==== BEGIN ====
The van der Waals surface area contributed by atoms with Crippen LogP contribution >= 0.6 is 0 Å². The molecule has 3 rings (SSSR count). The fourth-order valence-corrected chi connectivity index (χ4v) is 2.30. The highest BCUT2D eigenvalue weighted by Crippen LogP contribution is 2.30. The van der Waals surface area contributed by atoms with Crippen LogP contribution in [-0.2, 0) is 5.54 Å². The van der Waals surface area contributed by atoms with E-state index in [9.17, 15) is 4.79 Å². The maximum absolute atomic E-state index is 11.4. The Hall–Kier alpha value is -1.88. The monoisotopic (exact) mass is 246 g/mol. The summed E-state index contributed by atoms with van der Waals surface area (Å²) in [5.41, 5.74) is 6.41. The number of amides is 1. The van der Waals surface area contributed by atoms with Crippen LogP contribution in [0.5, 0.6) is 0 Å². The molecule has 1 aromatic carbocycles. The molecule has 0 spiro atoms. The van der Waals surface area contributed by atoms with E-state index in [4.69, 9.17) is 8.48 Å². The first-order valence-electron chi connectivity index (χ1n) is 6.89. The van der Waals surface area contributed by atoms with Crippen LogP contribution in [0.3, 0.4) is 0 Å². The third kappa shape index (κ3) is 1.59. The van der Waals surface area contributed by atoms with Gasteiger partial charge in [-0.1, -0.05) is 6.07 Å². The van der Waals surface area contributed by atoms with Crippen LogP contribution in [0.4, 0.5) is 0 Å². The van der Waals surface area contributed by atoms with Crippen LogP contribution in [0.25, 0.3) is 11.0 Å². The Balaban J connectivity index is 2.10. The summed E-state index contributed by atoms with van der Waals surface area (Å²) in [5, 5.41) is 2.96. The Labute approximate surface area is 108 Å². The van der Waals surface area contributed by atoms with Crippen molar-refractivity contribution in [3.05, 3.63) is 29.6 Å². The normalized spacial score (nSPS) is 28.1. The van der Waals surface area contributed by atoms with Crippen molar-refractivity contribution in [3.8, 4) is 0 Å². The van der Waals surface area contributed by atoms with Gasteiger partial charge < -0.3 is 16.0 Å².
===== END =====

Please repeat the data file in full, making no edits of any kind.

The van der Waals surface area contributed by atoms with Crippen LogP contribution >= 0.6 is 0 Å². The molecule has 3 rings (SSSR count). The fourth-order valence-corrected chi connectivity index (χ4v) is 2.30. The highest BCUT2D eigenvalue weighted by Crippen LogP contribution is 2.30. The van der Waals surface area contributed by atoms with Crippen LogP contribution in [-0.2, 0) is 5.54 Å². The van der Waals surface area contributed by atoms with E-state index in [9.17, 15) is 4.79 Å². The maximum absolute atomic E-state index is 11.4. The Hall–Kier alpha value is -1.88. The monoisotopic (exact) mass is 246 g/mol. The summed E-state index contributed by atoms with van der Waals surface area (Å²) in [5.41, 5.74) is 6.41. The number of amides is 1. The van der Waals surface area contributed by atoms with Crippen LogP contribution in [0.5, 0.6) is 0 Å². The molecule has 1 aromatic carbocycles. The molecule has 0 spiro atoms. The van der Waals surface area contributed by atoms with E-state index in [4.69, 9.17) is 8.48 Å². The first-order valence-electron chi connectivity index (χ1n) is 6.89. The van der Waals surface area contributed by atoms with Crippen LogP contribution in [0.3, 0.4) is 0 Å². The third kappa shape index (κ3) is 1.59. The van der Waals surface area contributed by atoms with Gasteiger partial charge in [-0.1, -0.05) is 6.07 Å². The van der Waals surface area contributed by atoms with Crippen LogP contribution in [0.4, 0.5) is 0 Å². The van der Waals surface area contributed by atoms with Crippen LogP contribution in [0.25, 0.3) is 11.0 Å². The Balaban J connectivity index is 2.10. The summed E-state index contributed by atoms with van der Waals surface area (Å²) in [5, 5.41) is 2.96. The Labute approximate surface area is 108 Å². The van der Waals surface area contributed by atoms with Crippen molar-refractivity contribution in [3.05, 3.63) is 29.6 Å². The normalized spacial score (nSPS) is 28.1. The van der Waals surface area contributed by atoms with Crippen molar-refractivity contribution in [3.8, 4) is 0 Å². The van der Waals surface area contributed by atoms with Gasteiger partial charge < -0.3 is 16.0 Å².